Most Senior ASP.NET devs I have met (at least in the UK) are using Macs as their workhorse machine and virtualizing Windows just to run VS (Xamarin Studio is probably worse than VS Code which isn't a real IDE). Obviously I don't have any official numbers but is a trend I have noticed.

This is a first stable release. Unfortunately Microsoft have totally screwed up the beta to release candidate transition (they changed namespaces, apis massively between the last beta and RC2). There was genuinely a lot of excitement in the web dev community to be able to use .NET cross platform easily.

Edited 2016-06-30 13:46 UTC

Reply Score: 2

tylerdurden Member since:
2009-03-17

Yes, I'm sure the people who use or depend on windows for web development are very excited about new developments in the .net arena. Almost everybody else couldn't care less.

It's Microsoft's Faustian deal when it comes to development/frameworks; they thrived by the sword (Windows/VisualStudio/Prop APIs), but remove that from the equation and their value proposition falls flat.

Same happened with the SQL Server port to linux. Nobody really gives a shit about it outside the MS echo chamber; The alternatives are already well established and they're either better performant or have nil-licensing costs.

I'm not implying this tunnel vision is exclusive to MS btw.

Reply Score: 2

RE: And the conquering starts...
by allanregistos on Wed 29th Jun 2016 01:53 UTC in reply to "And the conquering starts..."
allanregistos Member since:
2011-02-10

... from the inside.

Devs will start using these, and MS will have them hooked. As soon as possible will start reeling them in.

Using proprietary libraries will always leave a sour taste when the owner, in this case MS, will start deviating from the initial promises. Look at the Oracle example with Sun's software.


Really? If the software is open source which is, then third party developers will develop libraries for it, open source or otherwise, and I see no problem with it.

Let them sell their libraries as long as the core is free, there will be free libraries either that will compete with proprietary libraries.

Reply Score: 1

Internet Explorer
by Darkmage on Tue 28th Jun 2016 00:08 UTC
Darkmage
Member since:
2006-10-20

Hey guys, remember when Internet Explorer 4.0 was ported to HP-UNIX and Solaris? How'd that turn out?.... And remember when Windows NT 4.0 got ported to MIPS, SPARC and PPC? How'd that go??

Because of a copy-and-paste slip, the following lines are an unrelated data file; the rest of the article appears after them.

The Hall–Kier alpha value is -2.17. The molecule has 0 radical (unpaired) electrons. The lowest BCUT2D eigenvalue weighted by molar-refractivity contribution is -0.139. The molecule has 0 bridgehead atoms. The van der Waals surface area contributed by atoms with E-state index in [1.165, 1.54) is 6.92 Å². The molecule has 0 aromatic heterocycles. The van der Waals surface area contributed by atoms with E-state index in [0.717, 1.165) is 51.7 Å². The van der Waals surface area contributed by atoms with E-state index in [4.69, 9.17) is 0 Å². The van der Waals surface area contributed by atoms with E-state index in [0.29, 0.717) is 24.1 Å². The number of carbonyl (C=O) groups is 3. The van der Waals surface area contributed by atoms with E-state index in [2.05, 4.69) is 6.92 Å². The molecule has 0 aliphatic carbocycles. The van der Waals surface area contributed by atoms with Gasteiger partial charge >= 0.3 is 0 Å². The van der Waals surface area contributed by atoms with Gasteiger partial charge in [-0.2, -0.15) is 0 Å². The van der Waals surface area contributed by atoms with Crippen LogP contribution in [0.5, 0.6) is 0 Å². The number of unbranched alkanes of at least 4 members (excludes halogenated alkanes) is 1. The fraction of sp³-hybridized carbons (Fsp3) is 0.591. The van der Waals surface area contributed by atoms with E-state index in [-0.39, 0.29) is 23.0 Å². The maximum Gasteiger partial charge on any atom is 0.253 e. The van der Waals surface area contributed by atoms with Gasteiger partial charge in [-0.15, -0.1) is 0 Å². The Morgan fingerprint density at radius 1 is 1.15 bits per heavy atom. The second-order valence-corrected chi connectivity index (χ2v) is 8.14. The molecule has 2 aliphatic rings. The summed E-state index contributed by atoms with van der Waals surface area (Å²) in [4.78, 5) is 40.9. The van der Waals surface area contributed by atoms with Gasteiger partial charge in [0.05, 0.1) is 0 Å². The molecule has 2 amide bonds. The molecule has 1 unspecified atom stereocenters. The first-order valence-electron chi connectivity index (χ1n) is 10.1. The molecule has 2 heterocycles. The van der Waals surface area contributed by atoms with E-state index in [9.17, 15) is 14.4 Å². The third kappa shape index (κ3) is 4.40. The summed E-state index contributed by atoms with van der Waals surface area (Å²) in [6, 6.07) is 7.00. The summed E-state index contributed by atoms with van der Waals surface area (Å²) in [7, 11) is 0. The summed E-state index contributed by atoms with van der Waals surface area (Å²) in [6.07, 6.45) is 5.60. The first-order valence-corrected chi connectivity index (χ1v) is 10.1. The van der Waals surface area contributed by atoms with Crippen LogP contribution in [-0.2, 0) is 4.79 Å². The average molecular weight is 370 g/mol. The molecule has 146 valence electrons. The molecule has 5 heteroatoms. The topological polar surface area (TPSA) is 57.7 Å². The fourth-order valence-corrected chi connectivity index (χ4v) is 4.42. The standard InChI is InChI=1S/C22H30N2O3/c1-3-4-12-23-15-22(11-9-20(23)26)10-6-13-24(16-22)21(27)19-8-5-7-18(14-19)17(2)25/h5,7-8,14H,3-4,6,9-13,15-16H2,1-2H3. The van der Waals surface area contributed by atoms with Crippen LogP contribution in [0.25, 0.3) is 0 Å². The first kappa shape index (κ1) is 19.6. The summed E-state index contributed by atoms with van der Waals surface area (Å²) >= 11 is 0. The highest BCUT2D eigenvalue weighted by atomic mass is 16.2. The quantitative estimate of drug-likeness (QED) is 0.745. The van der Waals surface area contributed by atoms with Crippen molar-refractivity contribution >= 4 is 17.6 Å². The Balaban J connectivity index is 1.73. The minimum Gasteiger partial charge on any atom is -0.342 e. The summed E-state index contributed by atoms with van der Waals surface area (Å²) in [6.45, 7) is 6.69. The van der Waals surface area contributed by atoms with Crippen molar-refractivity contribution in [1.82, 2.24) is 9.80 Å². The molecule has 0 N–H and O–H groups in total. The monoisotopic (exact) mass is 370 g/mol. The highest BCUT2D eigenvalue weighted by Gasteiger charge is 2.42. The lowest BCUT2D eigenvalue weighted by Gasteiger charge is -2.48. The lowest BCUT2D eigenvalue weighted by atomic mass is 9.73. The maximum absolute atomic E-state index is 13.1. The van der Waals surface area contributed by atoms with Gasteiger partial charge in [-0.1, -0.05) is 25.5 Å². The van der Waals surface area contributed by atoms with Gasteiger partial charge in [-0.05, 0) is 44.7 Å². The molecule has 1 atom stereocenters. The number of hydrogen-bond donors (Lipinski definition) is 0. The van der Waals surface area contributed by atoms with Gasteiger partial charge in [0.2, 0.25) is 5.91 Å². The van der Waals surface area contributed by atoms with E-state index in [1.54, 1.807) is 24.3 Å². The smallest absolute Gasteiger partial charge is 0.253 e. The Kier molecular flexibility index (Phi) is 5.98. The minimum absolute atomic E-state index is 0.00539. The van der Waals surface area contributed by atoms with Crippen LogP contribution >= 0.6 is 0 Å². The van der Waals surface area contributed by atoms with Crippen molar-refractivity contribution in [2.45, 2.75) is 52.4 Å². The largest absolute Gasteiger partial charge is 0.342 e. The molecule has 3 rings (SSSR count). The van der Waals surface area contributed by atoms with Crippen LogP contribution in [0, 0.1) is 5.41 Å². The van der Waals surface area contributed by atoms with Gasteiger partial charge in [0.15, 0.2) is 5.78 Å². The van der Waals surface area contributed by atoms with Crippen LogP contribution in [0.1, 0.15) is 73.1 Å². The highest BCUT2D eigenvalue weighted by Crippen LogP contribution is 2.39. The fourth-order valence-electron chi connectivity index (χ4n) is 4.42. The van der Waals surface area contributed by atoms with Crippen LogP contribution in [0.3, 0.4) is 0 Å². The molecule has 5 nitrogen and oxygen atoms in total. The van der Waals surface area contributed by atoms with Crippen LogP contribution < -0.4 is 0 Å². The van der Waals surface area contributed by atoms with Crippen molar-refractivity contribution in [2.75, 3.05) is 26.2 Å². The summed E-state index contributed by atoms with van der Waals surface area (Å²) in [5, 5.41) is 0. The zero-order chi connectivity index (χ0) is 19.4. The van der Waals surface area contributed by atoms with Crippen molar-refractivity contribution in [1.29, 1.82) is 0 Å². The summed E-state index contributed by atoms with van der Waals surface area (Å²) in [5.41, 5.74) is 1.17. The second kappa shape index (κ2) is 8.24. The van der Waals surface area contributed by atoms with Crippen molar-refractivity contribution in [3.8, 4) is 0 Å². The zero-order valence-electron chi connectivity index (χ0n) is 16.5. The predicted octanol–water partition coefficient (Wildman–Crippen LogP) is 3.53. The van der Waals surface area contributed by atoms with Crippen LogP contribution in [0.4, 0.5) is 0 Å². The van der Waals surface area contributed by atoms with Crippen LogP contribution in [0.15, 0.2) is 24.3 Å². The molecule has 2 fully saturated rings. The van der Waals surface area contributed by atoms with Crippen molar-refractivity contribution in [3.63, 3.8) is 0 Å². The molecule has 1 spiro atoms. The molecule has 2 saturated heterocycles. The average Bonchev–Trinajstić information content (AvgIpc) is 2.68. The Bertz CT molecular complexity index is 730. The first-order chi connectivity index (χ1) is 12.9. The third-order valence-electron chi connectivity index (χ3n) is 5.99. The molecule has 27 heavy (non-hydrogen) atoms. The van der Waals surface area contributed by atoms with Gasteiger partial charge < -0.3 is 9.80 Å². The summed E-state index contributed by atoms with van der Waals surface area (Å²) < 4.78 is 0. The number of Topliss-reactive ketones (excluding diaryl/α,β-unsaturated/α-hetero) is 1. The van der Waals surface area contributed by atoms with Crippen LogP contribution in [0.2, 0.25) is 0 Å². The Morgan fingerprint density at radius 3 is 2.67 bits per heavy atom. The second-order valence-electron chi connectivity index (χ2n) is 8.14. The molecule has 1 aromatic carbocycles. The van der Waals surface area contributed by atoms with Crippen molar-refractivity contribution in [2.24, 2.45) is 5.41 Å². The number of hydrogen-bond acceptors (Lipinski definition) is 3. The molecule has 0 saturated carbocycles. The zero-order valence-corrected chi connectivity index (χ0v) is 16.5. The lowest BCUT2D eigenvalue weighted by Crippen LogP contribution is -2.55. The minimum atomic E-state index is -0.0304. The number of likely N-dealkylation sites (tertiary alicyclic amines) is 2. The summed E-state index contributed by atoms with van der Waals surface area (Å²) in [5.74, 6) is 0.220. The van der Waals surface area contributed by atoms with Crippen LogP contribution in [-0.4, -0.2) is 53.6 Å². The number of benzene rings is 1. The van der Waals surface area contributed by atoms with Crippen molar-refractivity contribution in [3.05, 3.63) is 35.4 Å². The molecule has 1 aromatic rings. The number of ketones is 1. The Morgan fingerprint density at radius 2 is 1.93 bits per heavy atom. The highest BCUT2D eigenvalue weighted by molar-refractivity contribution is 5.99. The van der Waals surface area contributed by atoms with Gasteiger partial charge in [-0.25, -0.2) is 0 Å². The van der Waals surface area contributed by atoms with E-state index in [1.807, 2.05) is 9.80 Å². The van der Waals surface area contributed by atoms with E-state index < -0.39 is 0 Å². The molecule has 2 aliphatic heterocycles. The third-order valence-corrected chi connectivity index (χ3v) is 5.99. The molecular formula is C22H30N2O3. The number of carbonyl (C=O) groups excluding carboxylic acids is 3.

Reply Score: 6

RE: Internet Explorer
by jockm on Tue 28th Jun 2016 02:25 UTC in reply to "Internet Explorer"
jockm Member since:
2012-12-22

Remember when they were all open source? Oh wait, they weren't.

And that is the difference.

Reply Score: 2

RE[2]: Internet Explorer
by ssokolow on Tue 28th Jun 2016 04:48 UTC in reply to "RE: Internet Explorer"
ssokolow Member since:
2010-01-21

Remember when they were all open source? Oh wait, they weren't.

And that is the difference.


I think Java would be a better comparison.

1. It's backed by a big company that marketed the hell out of it
2. It's never fitted very well into the POSIX ecosystem
3. It'll probably only gain mindshare among people who are interested in Linux only to check off some box. (ie. most managers, most game developers, etc.)

Reply Score: 3

RE[3]: Internet Explorer
by riha on Tue 28th Jun 2016 08:57 UTC in reply to "RE[2]: Internet Explorer"
riha Member since:
2006-01-24

I would say it is a big difference between Java and .NET in this case.

Java was developed by Sun from thee beginning, then bought by Oracle.


.NET in this case is made by Microsoft and ported by Microsoft.

For me that is a big difference.

Reply Score: 1

RE[4]: Internet Explorer
by ssokolow on Tue 28th Jun 2016 17:58 UTC in reply to "RE[3]: Internet Explorer"
ssokolow Member since:
2010-01-21

I would say it is a big difference between Java and .NET in this case.

Java was developed by Sun from thee beginning, then bought by Oracle.


.NET in this case is made by Microsoft and ported by Microsoft.

For me that is a big difference.